Murray was a late addition to the field as he was originally going to use this week as a practice. But tournament officials were in somewhat of a bind when Novak Djokovic pulled out at the last minute. So, they called Andy and asked if he would consider taking a wild card into their event and he agreed to do so. For his part, he was glad to take a break from the South Florida heat and humidity to fly cross country to Los Angeles where the weather is much more tolerable. And knowing a little bit about his personality, I think he enjoyed visiting LA where he had never played one point in his career to date. Of course, he had played several times at Indian Wells, CA, but that city is 1-2 hours east of LA.
 
This is the same guy who chose to be driven from Montreal to Cincinnati last year for the Western & Southern Financial Group Masters event (a 16-hour affair) rather than fly two hours between both cities. He explained his decision as a combination of jet fatigue as well as a desire to try something new. As a result, he was able to see part of the U.S. that he might not have otherwise had the opportunity to do. Because he was under the age of 25, even he (a multi-millionaire) could not rent a car. So that meant he had to be a passenger for that particular trip but he apparently enjoyed the excursion tremendously. He was able to clear customs quickly because the Border Patrol recognized him and had fun stopping at several Subway fast food restaurants in complete anonymity which NEVER happens at home. That's why it didn't surprise me that he took a flyer (literally) at the last minute to play in Los Angeles since he had never played there before. While he did not win the title, he did pocket $58,850 for his efforts for the week, which isn't too bad.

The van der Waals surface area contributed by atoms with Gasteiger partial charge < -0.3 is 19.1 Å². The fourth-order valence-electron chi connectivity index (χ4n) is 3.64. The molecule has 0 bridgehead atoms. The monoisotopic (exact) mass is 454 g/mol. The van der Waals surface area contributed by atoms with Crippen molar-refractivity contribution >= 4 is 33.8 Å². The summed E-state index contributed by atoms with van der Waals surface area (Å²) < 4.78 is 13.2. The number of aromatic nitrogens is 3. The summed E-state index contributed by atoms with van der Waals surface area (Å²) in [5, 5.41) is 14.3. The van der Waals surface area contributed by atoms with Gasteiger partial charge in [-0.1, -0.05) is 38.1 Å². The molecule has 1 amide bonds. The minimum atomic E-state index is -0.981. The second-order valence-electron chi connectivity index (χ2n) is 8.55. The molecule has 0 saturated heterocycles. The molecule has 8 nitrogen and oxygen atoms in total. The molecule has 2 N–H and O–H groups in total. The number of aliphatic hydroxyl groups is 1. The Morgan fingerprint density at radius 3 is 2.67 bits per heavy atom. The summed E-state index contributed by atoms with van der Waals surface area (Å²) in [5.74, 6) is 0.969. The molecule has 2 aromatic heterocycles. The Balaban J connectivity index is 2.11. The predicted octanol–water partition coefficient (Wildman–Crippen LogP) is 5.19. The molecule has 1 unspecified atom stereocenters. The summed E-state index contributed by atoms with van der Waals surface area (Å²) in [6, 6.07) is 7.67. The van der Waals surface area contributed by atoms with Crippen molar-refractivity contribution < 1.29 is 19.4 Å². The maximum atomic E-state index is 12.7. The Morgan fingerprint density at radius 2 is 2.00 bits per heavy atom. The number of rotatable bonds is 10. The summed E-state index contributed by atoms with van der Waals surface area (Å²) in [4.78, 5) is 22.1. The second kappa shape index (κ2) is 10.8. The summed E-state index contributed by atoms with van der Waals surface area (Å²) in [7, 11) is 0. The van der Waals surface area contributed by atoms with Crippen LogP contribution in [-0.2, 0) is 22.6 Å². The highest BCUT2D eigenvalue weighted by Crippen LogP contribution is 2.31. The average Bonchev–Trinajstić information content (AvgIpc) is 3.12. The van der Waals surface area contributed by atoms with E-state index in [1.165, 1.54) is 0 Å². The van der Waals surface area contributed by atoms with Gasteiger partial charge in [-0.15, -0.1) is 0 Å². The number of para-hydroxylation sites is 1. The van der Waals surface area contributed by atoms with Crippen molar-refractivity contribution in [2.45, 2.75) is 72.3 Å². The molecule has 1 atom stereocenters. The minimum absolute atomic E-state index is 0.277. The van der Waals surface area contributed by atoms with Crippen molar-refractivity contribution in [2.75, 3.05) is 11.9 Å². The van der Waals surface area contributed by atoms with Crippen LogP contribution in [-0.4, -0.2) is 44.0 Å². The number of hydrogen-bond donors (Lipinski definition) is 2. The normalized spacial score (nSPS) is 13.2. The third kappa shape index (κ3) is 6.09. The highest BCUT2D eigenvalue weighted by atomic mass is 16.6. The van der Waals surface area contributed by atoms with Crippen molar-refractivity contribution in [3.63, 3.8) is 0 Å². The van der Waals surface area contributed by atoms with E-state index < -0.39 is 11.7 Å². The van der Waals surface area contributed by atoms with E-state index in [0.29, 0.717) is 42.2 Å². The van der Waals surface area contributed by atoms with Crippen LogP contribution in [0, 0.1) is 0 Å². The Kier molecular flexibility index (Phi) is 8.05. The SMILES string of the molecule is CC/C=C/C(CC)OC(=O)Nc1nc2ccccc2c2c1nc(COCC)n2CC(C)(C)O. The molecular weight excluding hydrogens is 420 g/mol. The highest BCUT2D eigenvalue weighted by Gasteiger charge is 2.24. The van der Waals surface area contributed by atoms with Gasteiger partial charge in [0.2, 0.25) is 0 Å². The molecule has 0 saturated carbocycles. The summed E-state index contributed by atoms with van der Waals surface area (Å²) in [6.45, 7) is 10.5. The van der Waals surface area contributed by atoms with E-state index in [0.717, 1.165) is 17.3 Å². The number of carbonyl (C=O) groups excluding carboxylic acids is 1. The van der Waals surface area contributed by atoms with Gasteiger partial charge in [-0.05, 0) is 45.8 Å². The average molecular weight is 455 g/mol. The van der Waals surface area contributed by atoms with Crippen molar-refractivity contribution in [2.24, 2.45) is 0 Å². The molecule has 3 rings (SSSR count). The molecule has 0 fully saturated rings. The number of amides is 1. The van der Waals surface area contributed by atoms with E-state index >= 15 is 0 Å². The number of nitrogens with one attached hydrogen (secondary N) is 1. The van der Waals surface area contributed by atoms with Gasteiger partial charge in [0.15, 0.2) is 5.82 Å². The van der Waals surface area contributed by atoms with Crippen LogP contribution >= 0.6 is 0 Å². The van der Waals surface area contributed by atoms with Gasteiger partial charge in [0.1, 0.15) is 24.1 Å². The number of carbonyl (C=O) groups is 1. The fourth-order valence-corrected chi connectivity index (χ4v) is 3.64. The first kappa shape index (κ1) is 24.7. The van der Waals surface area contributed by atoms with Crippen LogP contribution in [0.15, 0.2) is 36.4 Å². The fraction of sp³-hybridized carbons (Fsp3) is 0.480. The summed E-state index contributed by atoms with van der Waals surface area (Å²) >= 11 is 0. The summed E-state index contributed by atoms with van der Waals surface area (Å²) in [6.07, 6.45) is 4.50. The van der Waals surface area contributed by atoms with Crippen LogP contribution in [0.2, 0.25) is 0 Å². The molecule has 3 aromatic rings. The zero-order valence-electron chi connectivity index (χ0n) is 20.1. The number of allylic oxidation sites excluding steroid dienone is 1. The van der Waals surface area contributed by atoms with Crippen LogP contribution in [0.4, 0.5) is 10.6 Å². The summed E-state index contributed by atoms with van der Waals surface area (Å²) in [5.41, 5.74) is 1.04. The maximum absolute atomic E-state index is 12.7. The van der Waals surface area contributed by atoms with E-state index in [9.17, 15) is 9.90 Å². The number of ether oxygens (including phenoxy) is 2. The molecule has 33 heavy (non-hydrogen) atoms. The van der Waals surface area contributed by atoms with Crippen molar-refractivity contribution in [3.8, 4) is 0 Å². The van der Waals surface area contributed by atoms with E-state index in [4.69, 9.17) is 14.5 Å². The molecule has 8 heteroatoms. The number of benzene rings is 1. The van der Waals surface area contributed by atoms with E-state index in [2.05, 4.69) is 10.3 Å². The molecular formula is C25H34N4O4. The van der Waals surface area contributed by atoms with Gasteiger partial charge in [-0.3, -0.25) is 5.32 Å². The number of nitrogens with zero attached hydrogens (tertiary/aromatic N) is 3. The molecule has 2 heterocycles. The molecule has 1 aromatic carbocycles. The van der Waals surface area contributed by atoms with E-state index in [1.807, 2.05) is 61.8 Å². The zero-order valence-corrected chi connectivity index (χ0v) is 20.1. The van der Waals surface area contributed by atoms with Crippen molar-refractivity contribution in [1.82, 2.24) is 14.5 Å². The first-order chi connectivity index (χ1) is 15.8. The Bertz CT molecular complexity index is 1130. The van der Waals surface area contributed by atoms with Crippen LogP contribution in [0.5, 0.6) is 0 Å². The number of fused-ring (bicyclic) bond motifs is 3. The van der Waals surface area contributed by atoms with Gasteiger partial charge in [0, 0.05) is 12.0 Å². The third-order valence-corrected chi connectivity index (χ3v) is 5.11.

In the first set, both players quickly held serve but Andy got in a bit of trouble in his second service game as he went down two break points. Unlike yesterday when Sam had great difficulty converting break points, he pounced on his first opportunity to capture an early lead at 2-1. Sam then consolidated his break with another service hold to lead 3-1. But Murray was able to break back in the seventh game of the set to go back on serve. Pam Shriver, who was sitting courtside as an analyst for ESPN-2, noted that Querrey might have been bothered by the sun on his service toss. It ended up costing him the first set as he was broken again to lose the first, 7-5. Nainkin's comment that Querrey has tended to take too many unnecessary risks proved prophetic as Querrey double-faulted to end the first set.